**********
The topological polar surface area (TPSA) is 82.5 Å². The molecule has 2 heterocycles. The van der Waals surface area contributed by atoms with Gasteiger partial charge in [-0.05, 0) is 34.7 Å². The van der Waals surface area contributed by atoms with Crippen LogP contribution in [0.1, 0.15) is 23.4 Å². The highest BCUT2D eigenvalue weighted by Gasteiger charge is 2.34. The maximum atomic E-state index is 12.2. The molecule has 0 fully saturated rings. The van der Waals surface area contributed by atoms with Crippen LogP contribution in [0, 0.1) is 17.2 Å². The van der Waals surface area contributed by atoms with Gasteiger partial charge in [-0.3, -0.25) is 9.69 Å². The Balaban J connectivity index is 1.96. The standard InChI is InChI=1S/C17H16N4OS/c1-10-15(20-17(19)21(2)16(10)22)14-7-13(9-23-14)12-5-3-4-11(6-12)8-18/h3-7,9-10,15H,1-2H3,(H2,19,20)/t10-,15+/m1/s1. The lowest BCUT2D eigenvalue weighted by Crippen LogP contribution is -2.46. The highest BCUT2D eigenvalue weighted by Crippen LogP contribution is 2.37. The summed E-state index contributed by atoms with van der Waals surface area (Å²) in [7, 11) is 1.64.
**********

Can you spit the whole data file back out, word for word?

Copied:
The topological polar surface area (TPSA) is 82.5 Å². The molecule has 2 heterocycles. The van der Waals surface area contributed by atoms with Gasteiger partial charge in [-0.05, 0) is 34.7 Å². The van der Waals surface area contributed by atoms with Crippen LogP contribution in [0.1, 0.15) is 23.4 Å². The highest BCUT2D eigenvalue weighted by Gasteiger charge is 2.34. The maximum atomic E-state index is 12.2. The molecule has 0 fully saturated rings. The van der Waals surface area contributed by atoms with Crippen LogP contribution in [0, 0.1) is 17.2 Å². The van der Waals surface area contributed by atoms with Gasteiger partial charge in [-0.3, -0.25) is 9.69 Å². The Balaban J connectivity index is 1.96. The standard InChI is InChI=1S/C17H16N4OS/c1-10-15(20-17(19)21(2)16(10)22)14-7-13(9-23-14)12-5-3-4-11(6-12)8-18/h3-7,9-10,15H,1-2H3,(H2,19,20)/t10-,15+/m1/s1. The lowest BCUT2D eigenvalue weighted by Crippen LogP contribution is -2.46. The highest BCUT2D eigenvalue weighted by Crippen LogP contribution is 2.37. The summed E-state index contributed by atoms with van der Waals surface area (Å²) in [7, 11) is 1.64.